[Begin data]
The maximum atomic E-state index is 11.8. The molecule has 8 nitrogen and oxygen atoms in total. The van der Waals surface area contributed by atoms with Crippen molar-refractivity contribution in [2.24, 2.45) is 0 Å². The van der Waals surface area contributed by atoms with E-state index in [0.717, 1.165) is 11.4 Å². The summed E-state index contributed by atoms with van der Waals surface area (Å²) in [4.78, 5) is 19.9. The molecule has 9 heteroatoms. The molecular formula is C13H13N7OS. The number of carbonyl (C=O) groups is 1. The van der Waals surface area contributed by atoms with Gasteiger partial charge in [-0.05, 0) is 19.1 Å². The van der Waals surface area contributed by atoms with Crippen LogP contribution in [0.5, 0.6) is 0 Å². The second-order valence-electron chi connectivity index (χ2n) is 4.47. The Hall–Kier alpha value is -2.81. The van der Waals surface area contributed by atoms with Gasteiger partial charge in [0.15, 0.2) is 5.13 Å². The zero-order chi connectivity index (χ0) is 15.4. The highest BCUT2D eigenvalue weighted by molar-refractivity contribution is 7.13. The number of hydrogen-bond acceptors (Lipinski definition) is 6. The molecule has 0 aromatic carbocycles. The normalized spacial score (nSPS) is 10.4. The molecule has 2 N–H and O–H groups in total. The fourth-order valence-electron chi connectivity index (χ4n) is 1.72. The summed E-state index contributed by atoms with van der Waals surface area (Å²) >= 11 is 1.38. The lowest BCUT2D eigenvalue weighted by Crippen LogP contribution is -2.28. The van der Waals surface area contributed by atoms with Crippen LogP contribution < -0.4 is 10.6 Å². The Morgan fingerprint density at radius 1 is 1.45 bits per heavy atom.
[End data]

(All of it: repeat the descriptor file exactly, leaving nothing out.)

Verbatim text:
The maximum atomic E-state index is 11.8. The molecule has 8 nitrogen and oxygen atoms in total. The van der Waals surface area contributed by atoms with Crippen molar-refractivity contribution in [2.24, 2.45) is 0 Å². The van der Waals surface area contributed by atoms with E-state index in [0.717, 1.165) is 11.4 Å². The summed E-state index contributed by atoms with van der Waals surface area (Å²) in [4.78, 5) is 19.9. The molecule has 9 heteroatoms. The molecular formula is C13H13N7OS. The number of carbonyl (C=O) groups is 1. The van der Waals surface area contributed by atoms with Gasteiger partial charge in [-0.05, 0) is 19.1 Å². The van der Waals surface area contributed by atoms with Crippen LogP contribution in [0.5, 0.6) is 0 Å². The second-order valence-electron chi connectivity index (χ2n) is 4.47. The Hall–Kier alpha value is -2.81. The van der Waals surface area contributed by atoms with Gasteiger partial charge in [0.15, 0.2) is 5.13 Å². The zero-order chi connectivity index (χ0) is 15.4. The highest BCUT2D eigenvalue weighted by molar-refractivity contribution is 7.13. The number of hydrogen-bond acceptors (Lipinski definition) is 6. The molecule has 0 aromatic carbocycles. The normalized spacial score (nSPS) is 10.4. The molecule has 2 N–H and O–H groups in total. The fourth-order valence-electron chi connectivity index (χ4n) is 1.72. The summed E-state index contributed by atoms with van der Waals surface area (Å²) >= 11 is 1.38. The lowest BCUT2D eigenvalue weighted by Crippen LogP contribution is -2.28. The van der Waals surface area contributed by atoms with Crippen LogP contribution < -0.4 is 10.6 Å². The Morgan fingerprint density at radius 1 is 1.45 bits per heavy atom.